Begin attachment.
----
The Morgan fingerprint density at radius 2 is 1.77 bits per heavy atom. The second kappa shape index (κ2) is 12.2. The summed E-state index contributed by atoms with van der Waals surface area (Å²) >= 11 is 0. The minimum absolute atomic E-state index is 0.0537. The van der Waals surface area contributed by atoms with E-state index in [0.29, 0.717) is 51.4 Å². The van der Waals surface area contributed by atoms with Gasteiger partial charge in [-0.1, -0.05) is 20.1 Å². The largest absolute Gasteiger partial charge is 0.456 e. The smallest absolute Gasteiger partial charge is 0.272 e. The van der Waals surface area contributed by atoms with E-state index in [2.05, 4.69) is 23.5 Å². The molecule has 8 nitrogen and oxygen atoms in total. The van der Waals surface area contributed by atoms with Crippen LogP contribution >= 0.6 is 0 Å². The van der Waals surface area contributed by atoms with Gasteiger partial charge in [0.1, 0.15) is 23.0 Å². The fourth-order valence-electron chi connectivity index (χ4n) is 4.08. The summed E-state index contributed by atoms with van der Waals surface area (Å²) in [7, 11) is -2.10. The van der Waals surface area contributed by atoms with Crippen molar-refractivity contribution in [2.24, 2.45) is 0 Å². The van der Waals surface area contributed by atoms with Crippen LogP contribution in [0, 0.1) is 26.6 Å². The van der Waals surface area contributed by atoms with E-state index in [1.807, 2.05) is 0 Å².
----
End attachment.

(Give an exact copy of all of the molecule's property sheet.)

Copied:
The Morgan fingerprint density at radius 2 is 1.77 bits per heavy atom. The second kappa shape index (κ2) is 12.2. The summed E-state index contributed by atoms with van der Waals surface area (Å²) >= 11 is 0. The minimum absolute atomic E-state index is 0.0537. The van der Waals surface area contributed by atoms with E-state index in [0.29, 0.717) is 51.4 Å². The van der Waals surface area contributed by atoms with Gasteiger partial charge in [-0.1, -0.05) is 20.1 Å². The largest absolute Gasteiger partial charge is 0.456 e. The smallest absolute Gasteiger partial charge is 0.272 e. The van der Waals surface area contributed by atoms with E-state index in [2.05, 4.69) is 23.5 Å². The molecule has 8 nitrogen and oxygen atoms in total. The van der Waals surface area contributed by atoms with Crippen LogP contribution >= 0.6 is 0 Å². The van der Waals surface area contributed by atoms with Gasteiger partial charge in [0.1, 0.15) is 23.0 Å². The fourth-order valence-electron chi connectivity index (χ4n) is 4.08. The summed E-state index contributed by atoms with van der Waals surface area (Å²) in [7, 11) is -2.10. The van der Waals surface area contributed by atoms with Crippen molar-refractivity contribution in [2.24, 2.45) is 0 Å². The van der Waals surface area contributed by atoms with Crippen LogP contribution in [0, 0.1) is 26.6 Å². The van der Waals surface area contributed by atoms with E-state index in [1.807, 2.05) is 0 Å².